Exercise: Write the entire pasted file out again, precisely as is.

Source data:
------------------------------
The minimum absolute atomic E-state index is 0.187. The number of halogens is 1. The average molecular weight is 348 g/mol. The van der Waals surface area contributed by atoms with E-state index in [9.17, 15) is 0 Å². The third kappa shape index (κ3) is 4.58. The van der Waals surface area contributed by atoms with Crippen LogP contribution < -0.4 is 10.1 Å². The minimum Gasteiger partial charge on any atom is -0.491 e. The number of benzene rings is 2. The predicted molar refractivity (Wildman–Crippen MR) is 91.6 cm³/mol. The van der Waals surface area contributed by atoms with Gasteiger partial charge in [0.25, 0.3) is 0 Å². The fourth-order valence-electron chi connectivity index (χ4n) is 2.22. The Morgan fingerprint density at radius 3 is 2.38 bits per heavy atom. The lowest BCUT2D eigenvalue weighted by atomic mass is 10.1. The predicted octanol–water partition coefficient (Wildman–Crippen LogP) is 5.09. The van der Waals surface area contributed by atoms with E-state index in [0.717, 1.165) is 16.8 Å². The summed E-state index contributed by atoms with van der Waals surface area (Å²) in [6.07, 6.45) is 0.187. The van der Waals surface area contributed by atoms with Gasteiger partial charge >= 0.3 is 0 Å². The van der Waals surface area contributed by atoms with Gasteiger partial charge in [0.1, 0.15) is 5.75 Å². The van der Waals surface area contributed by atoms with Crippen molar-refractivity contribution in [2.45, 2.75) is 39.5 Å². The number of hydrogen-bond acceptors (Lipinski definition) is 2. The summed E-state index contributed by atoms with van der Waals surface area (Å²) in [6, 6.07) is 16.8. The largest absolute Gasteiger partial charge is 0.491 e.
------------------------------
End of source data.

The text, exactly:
The minimum absolute atomic E-state index is 0.187. The number of halogens is 1. The average molecular weight is 348 g/mol. The van der Waals surface area contributed by atoms with E-state index in [9.17, 15) is 0 Å². The third kappa shape index (κ3) is 4.58. The van der Waals surface area contributed by atoms with Crippen LogP contribution < -0.4 is 10.1 Å². The minimum Gasteiger partial charge on any atom is -0.491 e. The number of benzene rings is 2. The predicted molar refractivity (Wildman–Crippen MR) is 91.6 cm³/mol. The van der Waals surface area contributed by atoms with Gasteiger partial charge in [0.25, 0.3) is 0 Å². The fourth-order valence-electron chi connectivity index (χ4n) is 2.22. The Morgan fingerprint density at radius 3 is 2.38 bits per heavy atom. The lowest BCUT2D eigenvalue weighted by atomic mass is 10.1. The predicted octanol–water partition coefficient (Wildman–Crippen LogP) is 5.09. The van der Waals surface area contributed by atoms with E-state index in [0.717, 1.165) is 16.8 Å². The summed E-state index contributed by atoms with van der Waals surface area (Å²) in [6.07, 6.45) is 0.187. The van der Waals surface area contributed by atoms with Gasteiger partial charge >= 0.3 is 0 Å². The van der Waals surface area contributed by atoms with Gasteiger partial charge in [0.1, 0.15) is 5.75 Å². The van der Waals surface area contributed by atoms with Crippen molar-refractivity contribution in [2.45, 2.75) is 39.5 Å². The number of hydrogen-bond acceptors (Lipinski definition) is 2. The summed E-state index contributed by atoms with van der Waals surface area (Å²) in [6, 6.07) is 16.8. The largest absolute Gasteiger partial charge is 0.491 e.